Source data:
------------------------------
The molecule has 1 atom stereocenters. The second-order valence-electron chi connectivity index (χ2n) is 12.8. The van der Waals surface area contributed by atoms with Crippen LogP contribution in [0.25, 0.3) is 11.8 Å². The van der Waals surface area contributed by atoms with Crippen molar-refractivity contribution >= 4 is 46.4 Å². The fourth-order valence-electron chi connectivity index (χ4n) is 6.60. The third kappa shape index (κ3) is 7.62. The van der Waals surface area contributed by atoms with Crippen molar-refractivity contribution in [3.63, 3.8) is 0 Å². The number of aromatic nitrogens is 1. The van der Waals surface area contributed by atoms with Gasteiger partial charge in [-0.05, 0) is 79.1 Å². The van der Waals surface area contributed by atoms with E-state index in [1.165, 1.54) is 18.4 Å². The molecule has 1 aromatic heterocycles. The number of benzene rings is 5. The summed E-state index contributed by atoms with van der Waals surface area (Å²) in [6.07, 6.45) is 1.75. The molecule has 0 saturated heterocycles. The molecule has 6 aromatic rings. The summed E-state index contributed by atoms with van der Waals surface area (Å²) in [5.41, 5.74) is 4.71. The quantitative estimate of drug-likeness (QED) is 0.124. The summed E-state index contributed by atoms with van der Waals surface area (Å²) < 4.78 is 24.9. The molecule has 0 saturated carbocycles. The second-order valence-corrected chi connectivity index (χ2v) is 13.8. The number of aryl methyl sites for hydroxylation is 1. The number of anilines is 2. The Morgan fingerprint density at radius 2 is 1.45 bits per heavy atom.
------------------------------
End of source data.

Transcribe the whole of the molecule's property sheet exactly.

The molecule has 1 atom stereocenters. The second-order valence-electron chi connectivity index (χ2n) is 12.8. The van der Waals surface area contributed by atoms with Crippen LogP contribution in [0.25, 0.3) is 11.8 Å². The van der Waals surface area contributed by atoms with Crippen molar-refractivity contribution >= 4 is 46.4 Å². The fourth-order valence-electron chi connectivity index (χ4n) is 6.60. The third kappa shape index (κ3) is 7.62. The van der Waals surface area contributed by atoms with Crippen molar-refractivity contribution in [3.63, 3.8) is 0 Å². The number of aromatic nitrogens is 1. The van der Waals surface area contributed by atoms with Gasteiger partial charge in [-0.05, 0) is 79.1 Å². The van der Waals surface area contributed by atoms with E-state index in [1.165, 1.54) is 18.4 Å². The molecule has 1 aromatic heterocycles. The number of benzene rings is 5. The summed E-state index contributed by atoms with van der Waals surface area (Å²) in [6.07, 6.45) is 1.75. The molecule has 0 saturated heterocycles. The molecule has 6 aromatic rings. The summed E-state index contributed by atoms with van der Waals surface area (Å²) in [5.41, 5.74) is 4.71. The quantitative estimate of drug-likeness (QED) is 0.124. The summed E-state index contributed by atoms with van der Waals surface area (Å²) < 4.78 is 24.9. The molecule has 0 saturated carbocycles. The second-order valence-corrected chi connectivity index (χ2v) is 13.8. The number of aryl methyl sites for hydroxylation is 1. The number of anilines is 2. The Morgan fingerprint density at radius 2 is 1.45 bits per heavy atom.